It seems in addition to the Church of the Jedi’s various motions to become an officially recognized religion around the world, there are a number of sects popping up. Go figure! A religion with different strains popping up!

Here’s a sampling of what’s out there:

  • Argenteum Astrum – Facilitate, encourage, and promote the Jedi Order as a spiritual path through life. Our way is primarily based upon Buddhism and Hermetic Traditions & Principles. As the belief in Jesus defines Christians; How, we see the Force defines us as Jedi.
  • Arkinnea Jedi Order – Jedi Order dedicated to the spiritual side of Jediism
  • Br1mmStone –Columbus Ohio U.S. based, I teach.
  • Gadian Society –The history of the Jedi from 8500 bc, their ways and teachings as sought after by George Lucas.
  • Jedi Path –Walking the Jedi Path without the mysticism. The Jedi Path is not a religion, it is an applied philosophy, not a collection of beliefs but a collection of attitudes.
  • Simon Dunn –Peace to all JEDI, let the Force flow free and true.
  • Trust In The Force –The “Force” Itself is the source and Creator of Life and it is Love (not sex) that makes it grow. The Force is a call to all Jedi’s and real men to stand up and fight for Good.

Fascinating. Hopefully they can all just agree to disagree; while agreeing on one common Force to rule them all.

The good news is that I can apparently remain Christian while pursuing a Jedi discipleship… if this choose I do.

From the Temple of the Jedi Order,

The Jedi Creed (Christian Jedi Orthodox Version),

I believe in the Living Force Of Creation and all that is seen and unseen. I am a Jedi, an instrument of peace; Where there is hatred I shall bring love; Where there is injury, pardon; Where there is doubt, faith; Where there is despair, hope; Where there is darkness, light; And where there is sadness, joy. I am a Jedi. I shall never seek so much to be consoled as to console; To be understood as to understand; To be loved as to love; For it is in giving that we receive; In pardoning that we are pardoned; And in dying that we are born to eternal life. The Living Force Of Creation is always with me; I am a Christian Jedi.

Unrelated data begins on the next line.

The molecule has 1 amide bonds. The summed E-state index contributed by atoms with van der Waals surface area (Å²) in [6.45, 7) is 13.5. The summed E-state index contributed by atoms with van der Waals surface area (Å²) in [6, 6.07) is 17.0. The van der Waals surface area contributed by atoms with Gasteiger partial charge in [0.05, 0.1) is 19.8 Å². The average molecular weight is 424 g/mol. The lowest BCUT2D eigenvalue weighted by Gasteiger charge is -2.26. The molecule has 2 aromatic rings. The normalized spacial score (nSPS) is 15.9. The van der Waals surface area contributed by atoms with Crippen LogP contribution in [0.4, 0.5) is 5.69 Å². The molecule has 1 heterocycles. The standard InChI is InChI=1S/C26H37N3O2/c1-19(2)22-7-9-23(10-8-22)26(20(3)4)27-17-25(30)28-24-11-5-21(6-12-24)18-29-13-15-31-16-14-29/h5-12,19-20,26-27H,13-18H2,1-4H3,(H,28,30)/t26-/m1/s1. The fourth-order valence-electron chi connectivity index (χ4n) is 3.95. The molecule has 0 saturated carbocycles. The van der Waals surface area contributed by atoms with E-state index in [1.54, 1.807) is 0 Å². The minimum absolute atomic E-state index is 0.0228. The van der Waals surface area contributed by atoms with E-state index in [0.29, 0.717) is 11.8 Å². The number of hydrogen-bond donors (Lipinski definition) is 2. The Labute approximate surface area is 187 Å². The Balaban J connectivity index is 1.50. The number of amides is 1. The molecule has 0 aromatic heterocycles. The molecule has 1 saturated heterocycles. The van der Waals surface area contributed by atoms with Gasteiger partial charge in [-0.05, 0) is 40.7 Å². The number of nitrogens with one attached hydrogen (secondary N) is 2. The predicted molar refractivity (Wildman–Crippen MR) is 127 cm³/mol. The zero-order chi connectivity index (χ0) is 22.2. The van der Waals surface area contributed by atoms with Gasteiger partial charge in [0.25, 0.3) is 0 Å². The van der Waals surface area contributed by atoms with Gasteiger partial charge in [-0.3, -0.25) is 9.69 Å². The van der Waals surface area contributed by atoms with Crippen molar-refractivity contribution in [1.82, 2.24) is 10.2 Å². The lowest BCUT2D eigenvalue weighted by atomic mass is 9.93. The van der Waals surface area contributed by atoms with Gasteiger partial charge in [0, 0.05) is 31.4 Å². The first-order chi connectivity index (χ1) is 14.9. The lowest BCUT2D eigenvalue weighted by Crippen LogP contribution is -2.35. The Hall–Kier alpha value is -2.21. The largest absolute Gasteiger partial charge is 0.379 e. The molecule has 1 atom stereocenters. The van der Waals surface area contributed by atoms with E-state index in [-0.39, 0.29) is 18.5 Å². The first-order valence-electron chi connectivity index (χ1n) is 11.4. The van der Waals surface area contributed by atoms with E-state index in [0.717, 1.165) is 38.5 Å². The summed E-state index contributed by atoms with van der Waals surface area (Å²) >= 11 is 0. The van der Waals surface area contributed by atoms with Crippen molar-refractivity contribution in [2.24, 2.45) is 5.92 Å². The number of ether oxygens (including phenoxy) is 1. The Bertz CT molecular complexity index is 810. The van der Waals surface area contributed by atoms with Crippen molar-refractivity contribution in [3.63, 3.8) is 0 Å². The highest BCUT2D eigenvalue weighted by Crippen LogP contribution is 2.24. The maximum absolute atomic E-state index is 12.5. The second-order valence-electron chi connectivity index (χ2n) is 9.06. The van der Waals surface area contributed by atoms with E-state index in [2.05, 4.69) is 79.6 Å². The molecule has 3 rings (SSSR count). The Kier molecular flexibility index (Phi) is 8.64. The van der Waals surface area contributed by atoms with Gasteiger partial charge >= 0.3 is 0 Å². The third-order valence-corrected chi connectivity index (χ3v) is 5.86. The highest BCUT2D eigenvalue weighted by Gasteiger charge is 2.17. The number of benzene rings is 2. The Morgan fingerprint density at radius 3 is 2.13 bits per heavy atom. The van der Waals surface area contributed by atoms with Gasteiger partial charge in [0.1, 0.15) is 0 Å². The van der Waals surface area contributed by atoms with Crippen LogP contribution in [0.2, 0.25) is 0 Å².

Sounds suspiciously like St. Francis of Assisi paid a visit to a Jedi temple during his travels…

Anyways, we enjoyed the movie. And there’s been a lot of other gratitude inducing events over the last few weeks:

  • Another Christmas Eve dinner with our good friends the Avery’s (a tradition now, a few years in the making…traditions, like unexpected surprises, are equally righteous)
  • I turned 45 years old last week. Whoa Grandpa. Get out the Depends and knee sock garters.
  • I spent 2 weeks away from the salt mines for a staycation with family; and, with the exception of one night of extreme barfing, was a relatively pain and treatment side effect free experience.